Hartwick believes organisations generally know what they need. But they often don't know what to call the solution. "It's a nomenclature problem. It is, therefore, easy enough to work around," he says. "What it's called isn't important. But whoever's offering the programme must be absolutely clear about what the organisation or the individual wants. Everyone must understand the need to provide the right solution."
Why have coaching and mentoring programmes become so popular?
Hartwick suggests it's about getting more individual and immediate-need learning. "It's also longer-term and provides access to someone who is independent and who brings a different perspective to the process," he adds. "It's not always easy to find the right group training course to meet an individual's needs."
Mentoring and coaching are also about confidentiality and they focus exclusively on the individual. Those realities are appealing. It's not about everyone else in the room. Participants don't have to share or compete with others.
People also enjoy taking an hour or so out from their busy work day to focus on how they work. They like to talk through their particular, individual issues, says Hartwick. "It's about talking through the things they face at work and how they deal with them. It's about having open and honest conversations without any negative repercussions."
Increasing organisational complexity might also be contributing to coaching and mentoring's increased popularity. There's no obvious research to support this hypothesis but Hartwick doesn't discount it.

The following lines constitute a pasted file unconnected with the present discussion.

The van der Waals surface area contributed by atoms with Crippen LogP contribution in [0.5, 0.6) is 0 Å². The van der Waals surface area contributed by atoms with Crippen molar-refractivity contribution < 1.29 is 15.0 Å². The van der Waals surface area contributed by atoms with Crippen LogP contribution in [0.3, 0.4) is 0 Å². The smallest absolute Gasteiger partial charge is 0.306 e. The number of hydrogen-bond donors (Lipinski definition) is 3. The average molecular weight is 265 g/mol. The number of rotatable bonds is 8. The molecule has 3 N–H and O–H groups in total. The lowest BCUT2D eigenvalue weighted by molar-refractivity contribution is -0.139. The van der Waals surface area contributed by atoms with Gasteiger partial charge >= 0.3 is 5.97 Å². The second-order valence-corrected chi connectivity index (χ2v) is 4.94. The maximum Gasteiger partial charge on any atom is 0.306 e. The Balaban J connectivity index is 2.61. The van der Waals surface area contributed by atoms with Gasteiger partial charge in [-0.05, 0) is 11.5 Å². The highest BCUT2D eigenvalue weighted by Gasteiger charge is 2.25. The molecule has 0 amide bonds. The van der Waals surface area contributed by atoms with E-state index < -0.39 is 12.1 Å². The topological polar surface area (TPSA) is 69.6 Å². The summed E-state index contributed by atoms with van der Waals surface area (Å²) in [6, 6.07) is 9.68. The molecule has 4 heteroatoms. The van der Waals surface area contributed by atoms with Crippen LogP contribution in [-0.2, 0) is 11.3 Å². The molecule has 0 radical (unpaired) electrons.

The bigger driver seems to be that they're now more acceptable as a personal development option. The most senior level executives now resort to mentors and coaches. In turn, they encourage managers at lower levels to use them. "Management and leadership development is becoming increasingly bespoke," says Hartwick.
Coaching and mentoring are both now part of the rapidly growing personal development market.
Hartwick predicts, however, that the providers of these services will soon need to be certified. "There are too many executive coaches out there with no credentials or legitimate reasons for making the claims they do. That's going to change as it has in the United States and in Australia," he adds.
He doesn't think accreditation will be regulatory-based. It's more likely that the organisations that buy coaching and mentoring services will insist on some form of certification. "Organisations that pay for their employees' development want to know that the coaching and mentoring they pay good money for are up to scratch. They want some assurances about the quality of the people delivering these programmes." Some government agencies have already created rosters of both internal and external coaches who they vet before they allow anyone to use them.
Popular they may be, but there's a paucity of global research about the extent to which professional coaching and mentoring programmes enhance individual or organisational capability There is, according to Hartwick, plenty of anecdotal evidence to suggest that they work. "It's certainly not difficult to convince organisations that coaching and mentoring makes a difference," he adds.
What Hartwick finds trickier is convincing managers that they need to adopt a more coaching-based style of managing. "Most managers think they are already doing just that when in fact they're not," he says.
The importance of coaching to effective management was identified last year by some internal research undertaken by Google (http://hbr.org/2013/12/howgoogle-sold-its-engineers-on-management/ ar/1). Google had, since its inception, been sceptical of the value of managers. Its research found, however, that the single most important managerial competency that separates highly effective managers from average ones is coaching.
References available on request.
Reg Birchfield FNZIM writes on management, leadership and governance. Email firstname.lastname@example.org